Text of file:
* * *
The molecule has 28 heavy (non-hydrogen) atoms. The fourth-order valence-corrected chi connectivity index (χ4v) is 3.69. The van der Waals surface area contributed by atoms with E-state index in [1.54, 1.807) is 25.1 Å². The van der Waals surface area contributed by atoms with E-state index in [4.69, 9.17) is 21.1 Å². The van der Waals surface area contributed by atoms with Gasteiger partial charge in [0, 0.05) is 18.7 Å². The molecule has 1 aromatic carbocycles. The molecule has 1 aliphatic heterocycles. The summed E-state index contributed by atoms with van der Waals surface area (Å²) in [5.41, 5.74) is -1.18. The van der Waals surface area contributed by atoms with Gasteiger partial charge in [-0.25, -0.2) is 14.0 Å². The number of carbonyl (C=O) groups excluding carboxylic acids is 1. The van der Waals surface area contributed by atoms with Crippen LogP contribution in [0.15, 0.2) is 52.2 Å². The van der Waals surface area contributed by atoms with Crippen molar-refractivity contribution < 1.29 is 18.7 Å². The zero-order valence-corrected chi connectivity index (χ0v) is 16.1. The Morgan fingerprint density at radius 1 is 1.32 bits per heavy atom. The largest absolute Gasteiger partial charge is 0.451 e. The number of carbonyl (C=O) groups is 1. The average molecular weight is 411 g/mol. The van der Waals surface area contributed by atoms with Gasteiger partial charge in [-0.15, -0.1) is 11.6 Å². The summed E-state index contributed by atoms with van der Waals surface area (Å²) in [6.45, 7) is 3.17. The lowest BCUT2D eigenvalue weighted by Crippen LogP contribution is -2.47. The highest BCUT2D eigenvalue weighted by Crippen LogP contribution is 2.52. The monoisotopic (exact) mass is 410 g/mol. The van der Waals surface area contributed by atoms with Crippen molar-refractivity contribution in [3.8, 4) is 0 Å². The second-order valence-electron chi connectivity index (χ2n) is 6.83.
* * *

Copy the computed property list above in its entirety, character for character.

The molecule has 28 heavy (non-hydrogen) atoms. The fourth-order valence-corrected chi connectivity index (χ4v) is 3.69. The van der Waals surface area contributed by atoms with E-state index in [1.54, 1.807) is 25.1 Å². The van der Waals surface area contributed by atoms with E-state index in [4.69, 9.17) is 21.1 Å². The van der Waals surface area contributed by atoms with Gasteiger partial charge in [0, 0.05) is 18.7 Å². The molecule has 1 aromatic carbocycles. The molecule has 1 aliphatic heterocycles. The summed E-state index contributed by atoms with van der Waals surface area (Å²) in [5.41, 5.74) is -1.18. The van der Waals surface area contributed by atoms with Gasteiger partial charge in [-0.25, -0.2) is 14.0 Å². The number of carbonyl (C=O) groups excluding carboxylic acids is 1. The van der Waals surface area contributed by atoms with Crippen LogP contribution in [0.15, 0.2) is 52.2 Å². The van der Waals surface area contributed by atoms with Crippen molar-refractivity contribution < 1.29 is 18.7 Å². The zero-order valence-corrected chi connectivity index (χ0v) is 16.1. The Morgan fingerprint density at radius 1 is 1.32 bits per heavy atom. The largest absolute Gasteiger partial charge is 0.451 e. The number of carbonyl (C=O) groups is 1. The average molecular weight is 411 g/mol. The van der Waals surface area contributed by atoms with Gasteiger partial charge in [-0.15, -0.1) is 11.6 Å². The summed E-state index contributed by atoms with van der Waals surface area (Å²) in [6.45, 7) is 3.17. The lowest BCUT2D eigenvalue weighted by Crippen LogP contribution is -2.47. The highest BCUT2D eigenvalue weighted by Crippen LogP contribution is 2.52. The monoisotopic (exact) mass is 410 g/mol. The van der Waals surface area contributed by atoms with Crippen molar-refractivity contribution in [3.8, 4) is 0 Å². The second-order valence-electron chi connectivity index (χ2n) is 6.83.